Tender treatment: Josh Boone adapts John Green’s teen romance ‘The Fault in Our Stars’

Early in May, following a prolonged wait that began for many viewers at dawn in a lengthy outdoor queue, the inaugural New York City fan screening of The Fault in Our Stars finally begins. The logo for 20th Century Fox fills the screen. And a young girl, perhaps 14 or 15, starts to cry. For the next two hours and five minutes, she cries. Hers is a deluge that fluctuates, not unlike the natural phenomenon it mimics. She rallies as the credits begin to roll, but then the cast and director file in for a surprise Q&A, and the author of the novel The Fault in Our Stars, John Green, passes her as he walks down the aisle. At the sight of Green, she gives up, or in. She loses it.

It was a reaction shared by scores of other viewers among the predominantly teenage crowd that night. The young-adult novel The Fault in Our Stars has a fan base the adaptation’s director, Josh Boone, calls “rabid. It’s huge. You do worry they’ll throw tomatoes at you and tell you you ruined it”—that is, the story, or their story, as Green himself might emphasize. (“Books belong to their readers. I don’t know if The Fault in Our Stars is any good. It’s not up to me to decide.”) Both bestseller and film recount the romance between 16-year-old Hazel Grace Lancaster (Shailene Woodley) and 17-year-old Augustus “Gus” Waters (Ansel Elgort), two witty and reflective teens. Two teens with cancer.

“What bothers me about a lot of stories about illness is there’s usually a sick person and a healthy person,” says Green, who, among other honors precipitated by the fan and critical success of his book, was recently named to Time magazine’s list of the 100 most influential people. “Usually they’re in love, though sometimes they’re not. But the sick person suffers heroically. There’s always something inherently heroic about the suffering. And then usually they die. And the healthy person is very sad, but the healthy person has learned all of these important lessons from the sick person’s suffering and death. Learned lessons about how to be grateful for every day, or learned lessons about the true meaning of life, meaning [like] Never Having to Say You’re Sorry, or whatever it is,” he says, alluding to the “cancer film” of Hazel and Gus’ parents’ generation, Love Story.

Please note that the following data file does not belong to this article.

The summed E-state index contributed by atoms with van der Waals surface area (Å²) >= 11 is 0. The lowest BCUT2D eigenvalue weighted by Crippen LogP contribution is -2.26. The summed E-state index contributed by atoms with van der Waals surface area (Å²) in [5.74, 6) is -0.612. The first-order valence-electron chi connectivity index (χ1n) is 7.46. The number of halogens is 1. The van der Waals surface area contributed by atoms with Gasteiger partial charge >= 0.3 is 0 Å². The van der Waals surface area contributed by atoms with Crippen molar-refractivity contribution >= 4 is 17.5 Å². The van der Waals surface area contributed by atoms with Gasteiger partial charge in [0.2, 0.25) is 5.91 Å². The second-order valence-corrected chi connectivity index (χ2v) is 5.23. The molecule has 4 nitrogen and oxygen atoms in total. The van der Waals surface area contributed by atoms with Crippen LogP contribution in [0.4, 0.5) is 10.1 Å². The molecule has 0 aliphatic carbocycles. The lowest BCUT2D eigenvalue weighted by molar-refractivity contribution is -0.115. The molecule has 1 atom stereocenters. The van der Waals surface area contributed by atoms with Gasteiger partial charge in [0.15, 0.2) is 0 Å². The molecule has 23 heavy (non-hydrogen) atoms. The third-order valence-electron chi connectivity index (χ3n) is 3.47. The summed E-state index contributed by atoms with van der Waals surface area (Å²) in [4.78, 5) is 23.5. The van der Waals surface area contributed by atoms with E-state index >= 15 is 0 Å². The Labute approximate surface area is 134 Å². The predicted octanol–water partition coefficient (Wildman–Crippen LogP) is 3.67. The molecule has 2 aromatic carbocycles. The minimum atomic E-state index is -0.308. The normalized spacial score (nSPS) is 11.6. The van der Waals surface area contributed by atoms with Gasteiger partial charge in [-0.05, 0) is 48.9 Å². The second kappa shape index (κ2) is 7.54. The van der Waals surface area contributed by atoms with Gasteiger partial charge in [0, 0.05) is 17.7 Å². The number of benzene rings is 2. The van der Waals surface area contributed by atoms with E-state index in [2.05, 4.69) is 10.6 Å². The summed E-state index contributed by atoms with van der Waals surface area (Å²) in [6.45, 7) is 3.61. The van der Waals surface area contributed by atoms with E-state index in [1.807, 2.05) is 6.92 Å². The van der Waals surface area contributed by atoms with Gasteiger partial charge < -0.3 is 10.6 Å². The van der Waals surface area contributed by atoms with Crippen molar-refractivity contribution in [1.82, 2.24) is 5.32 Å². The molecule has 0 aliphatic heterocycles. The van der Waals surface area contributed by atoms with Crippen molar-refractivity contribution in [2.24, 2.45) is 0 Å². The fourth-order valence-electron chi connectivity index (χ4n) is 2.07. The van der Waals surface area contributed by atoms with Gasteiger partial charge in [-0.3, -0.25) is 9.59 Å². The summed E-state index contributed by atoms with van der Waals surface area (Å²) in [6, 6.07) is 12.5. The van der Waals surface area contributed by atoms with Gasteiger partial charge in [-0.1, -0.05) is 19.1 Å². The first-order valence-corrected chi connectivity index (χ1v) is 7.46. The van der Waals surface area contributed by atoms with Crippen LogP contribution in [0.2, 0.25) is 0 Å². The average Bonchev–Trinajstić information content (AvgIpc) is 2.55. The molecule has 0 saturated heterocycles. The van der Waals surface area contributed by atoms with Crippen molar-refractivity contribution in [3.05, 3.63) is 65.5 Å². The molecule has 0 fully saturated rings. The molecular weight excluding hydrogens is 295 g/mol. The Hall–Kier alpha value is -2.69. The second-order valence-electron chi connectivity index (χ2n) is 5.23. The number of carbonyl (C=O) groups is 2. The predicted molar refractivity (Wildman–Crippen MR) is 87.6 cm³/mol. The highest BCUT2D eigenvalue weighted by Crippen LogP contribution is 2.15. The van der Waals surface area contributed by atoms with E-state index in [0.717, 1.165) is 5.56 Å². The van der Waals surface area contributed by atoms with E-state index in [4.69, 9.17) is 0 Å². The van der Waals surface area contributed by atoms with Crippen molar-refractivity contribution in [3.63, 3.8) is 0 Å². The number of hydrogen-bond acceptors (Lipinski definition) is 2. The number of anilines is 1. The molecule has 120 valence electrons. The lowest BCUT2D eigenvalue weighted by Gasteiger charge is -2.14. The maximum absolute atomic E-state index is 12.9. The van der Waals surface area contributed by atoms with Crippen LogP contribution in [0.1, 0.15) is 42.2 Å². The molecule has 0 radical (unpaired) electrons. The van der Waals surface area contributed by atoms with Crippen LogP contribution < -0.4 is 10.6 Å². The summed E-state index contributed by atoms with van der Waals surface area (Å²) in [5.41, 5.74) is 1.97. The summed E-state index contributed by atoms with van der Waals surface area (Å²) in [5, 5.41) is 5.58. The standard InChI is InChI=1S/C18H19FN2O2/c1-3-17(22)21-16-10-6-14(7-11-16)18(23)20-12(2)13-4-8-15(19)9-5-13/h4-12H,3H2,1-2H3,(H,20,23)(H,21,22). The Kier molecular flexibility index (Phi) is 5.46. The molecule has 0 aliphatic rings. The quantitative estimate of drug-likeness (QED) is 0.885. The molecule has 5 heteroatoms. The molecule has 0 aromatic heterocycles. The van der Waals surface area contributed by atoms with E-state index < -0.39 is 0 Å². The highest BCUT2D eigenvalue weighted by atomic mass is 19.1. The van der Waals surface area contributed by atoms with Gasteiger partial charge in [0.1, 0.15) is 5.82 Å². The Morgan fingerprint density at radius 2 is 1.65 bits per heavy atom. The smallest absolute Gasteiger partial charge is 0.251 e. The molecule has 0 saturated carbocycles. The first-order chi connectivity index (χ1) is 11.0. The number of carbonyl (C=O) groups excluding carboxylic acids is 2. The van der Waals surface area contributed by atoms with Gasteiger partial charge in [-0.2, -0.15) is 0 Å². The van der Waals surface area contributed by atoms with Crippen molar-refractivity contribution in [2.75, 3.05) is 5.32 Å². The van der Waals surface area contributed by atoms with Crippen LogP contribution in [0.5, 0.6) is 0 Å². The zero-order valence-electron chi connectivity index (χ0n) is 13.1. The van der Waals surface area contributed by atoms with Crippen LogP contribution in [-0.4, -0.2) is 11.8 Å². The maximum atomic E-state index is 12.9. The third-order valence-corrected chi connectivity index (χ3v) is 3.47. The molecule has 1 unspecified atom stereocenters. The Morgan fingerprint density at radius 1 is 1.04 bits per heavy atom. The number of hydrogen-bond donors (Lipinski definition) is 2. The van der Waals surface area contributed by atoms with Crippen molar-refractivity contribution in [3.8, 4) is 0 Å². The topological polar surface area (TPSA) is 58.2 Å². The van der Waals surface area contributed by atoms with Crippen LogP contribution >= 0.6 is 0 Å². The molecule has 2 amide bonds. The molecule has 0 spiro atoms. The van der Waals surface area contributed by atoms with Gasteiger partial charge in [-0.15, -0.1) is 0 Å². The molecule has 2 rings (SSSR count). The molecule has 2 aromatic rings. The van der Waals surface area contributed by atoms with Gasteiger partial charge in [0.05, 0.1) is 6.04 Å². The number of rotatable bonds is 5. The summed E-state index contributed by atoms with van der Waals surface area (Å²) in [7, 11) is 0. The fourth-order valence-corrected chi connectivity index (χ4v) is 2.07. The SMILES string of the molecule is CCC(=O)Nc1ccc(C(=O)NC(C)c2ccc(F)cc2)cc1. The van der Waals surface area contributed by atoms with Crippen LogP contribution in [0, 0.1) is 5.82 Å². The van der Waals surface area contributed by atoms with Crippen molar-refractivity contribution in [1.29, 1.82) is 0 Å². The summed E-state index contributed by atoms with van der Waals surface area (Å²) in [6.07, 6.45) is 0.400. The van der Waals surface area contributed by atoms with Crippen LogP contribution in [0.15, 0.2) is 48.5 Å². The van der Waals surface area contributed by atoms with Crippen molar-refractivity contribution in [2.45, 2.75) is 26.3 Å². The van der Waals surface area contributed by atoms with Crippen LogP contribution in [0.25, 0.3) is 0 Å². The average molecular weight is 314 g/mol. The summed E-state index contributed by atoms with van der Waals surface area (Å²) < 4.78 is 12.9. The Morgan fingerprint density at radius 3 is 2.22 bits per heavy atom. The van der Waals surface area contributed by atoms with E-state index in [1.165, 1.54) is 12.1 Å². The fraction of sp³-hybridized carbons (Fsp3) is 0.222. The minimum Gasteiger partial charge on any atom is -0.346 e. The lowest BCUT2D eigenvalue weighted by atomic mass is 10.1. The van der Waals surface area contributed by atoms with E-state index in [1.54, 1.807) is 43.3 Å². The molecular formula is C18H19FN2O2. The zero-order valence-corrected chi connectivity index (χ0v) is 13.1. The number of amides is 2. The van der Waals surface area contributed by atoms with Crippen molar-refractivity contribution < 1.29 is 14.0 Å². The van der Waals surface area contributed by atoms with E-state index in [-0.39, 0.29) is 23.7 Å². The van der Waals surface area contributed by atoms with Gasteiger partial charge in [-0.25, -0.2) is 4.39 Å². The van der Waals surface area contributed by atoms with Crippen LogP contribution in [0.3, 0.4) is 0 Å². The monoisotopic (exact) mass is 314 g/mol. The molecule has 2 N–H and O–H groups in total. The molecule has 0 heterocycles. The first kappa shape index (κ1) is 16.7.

Referencing that three-hanky movie from 1970 about a young man and his leukemia-stricken lover, Boone calls his film (his second directorial feature after 2012’s Stuck in Love) “the anti-that. If you watch Love Story, they don’t talk about anything meaningful in that movie. And I do kind of love that movie. I watched it when I was young, and I love Ali MacGraw and I think Ryan O’Neal’s awesome. I love the movie, but it doesn’t have any substance to it. It’s not about anything.”

Continues Green, “To me, that is a horribly dehumanizing way of imagining the meaning of life. To say that this sick person, their life, their suffering and their death are all about me learning a lesson. And so I wanted, in The Fault in Our Stars, no healthy people [being] redeemed as a result of these kids being sick… The meaning of their lives is in their lives. Not in the lives of other people. I wanted to kind of take back the meaning of their lives and give it to them.”